Ireland

Ireland

Innogy forms JV with Irish developer for 600MW Dublin Array

IRELAND: Innogy has acquired a 50% stake in the proposed up-to 600MW Dublin Array offshore wind project in the Irish Sea.

Innogy and Saorgus Energy plan to build the Dublin Array 10 kilometres off the coast of Dublin
Innogy and Saorgus Energy plan to build the Dublin Array 10 kilometres off the coast of Dublin

The German energy company’s Irish subsidiary Innogy Renewables Ireland will partner with Irish developer Saorgus Energy on the project, which could include as many as 145 turbines.

Innogy will lead the next phase of development, carrying the Dublin Array through to planning consent, the two companies announced.

The Dublin Array site has been in development since the late 1990s, but progress has been slow, and it still requires foreshore leases, according to the project’s website.

Aidan Forde, director of Saorgus Energy, said: "We are pleased that Innogy, with their extensive offshore wind experience are on board with us in the development of the Dublin Array project."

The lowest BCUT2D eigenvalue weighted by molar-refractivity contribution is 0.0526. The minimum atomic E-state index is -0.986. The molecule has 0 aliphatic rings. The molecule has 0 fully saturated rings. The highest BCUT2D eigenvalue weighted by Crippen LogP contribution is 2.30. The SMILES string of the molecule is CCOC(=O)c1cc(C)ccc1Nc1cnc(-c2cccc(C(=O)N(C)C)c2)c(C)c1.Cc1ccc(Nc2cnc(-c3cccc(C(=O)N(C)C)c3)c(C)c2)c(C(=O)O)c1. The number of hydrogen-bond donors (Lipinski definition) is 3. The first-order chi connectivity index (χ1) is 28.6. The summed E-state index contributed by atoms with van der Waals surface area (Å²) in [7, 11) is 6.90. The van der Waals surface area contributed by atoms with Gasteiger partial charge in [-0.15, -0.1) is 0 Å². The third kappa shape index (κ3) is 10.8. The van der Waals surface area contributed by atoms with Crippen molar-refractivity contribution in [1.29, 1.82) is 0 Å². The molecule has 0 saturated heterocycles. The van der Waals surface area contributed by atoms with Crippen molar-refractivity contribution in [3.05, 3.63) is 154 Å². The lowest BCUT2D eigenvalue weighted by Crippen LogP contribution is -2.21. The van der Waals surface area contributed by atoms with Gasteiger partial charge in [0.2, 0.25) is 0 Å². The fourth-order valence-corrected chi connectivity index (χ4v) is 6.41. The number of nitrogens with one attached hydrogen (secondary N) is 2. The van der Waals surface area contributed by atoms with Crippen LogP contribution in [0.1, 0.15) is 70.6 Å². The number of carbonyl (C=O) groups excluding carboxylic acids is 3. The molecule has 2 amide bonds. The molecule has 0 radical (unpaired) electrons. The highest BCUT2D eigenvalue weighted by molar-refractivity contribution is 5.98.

The German utility has a 13.5% share in the 332MW Nordsee One project, built the 353MW Galloper wind farm, which it says "is in the final stages of commissioning", and fully owns the 860MW Triton Knoll wind farm, which was awarded a contract for difference (CfD) by the UK government in September.

It also acquired its first Irish wind farm, the 10.2MW Dromadda Beg site in August.

Hans Bunting, the chief operating officer of Innogy’s renewables division, said: "These acquisitions are a perfect fit with our strategy to deliver sustainable growth in accordance with Innogy’s financial targets to maximise value for the company and our shareholders, and to generate sustainable renewable energy for customers."

Earlier this month, fellow German utility E.on agreed ‘in principle’ to acquire Innogy from parent company RWE. As part of the deal, "most of "Innogy’s renewable assets will be transferred to RWE, however, while E.on will buy the company’s grid and retail business.

Innogy also plans to merge its UK subsidiary, npower, with Scottish rival SSE, creating a company roughly the same size of UK market leader, Centrica-owned British Gas

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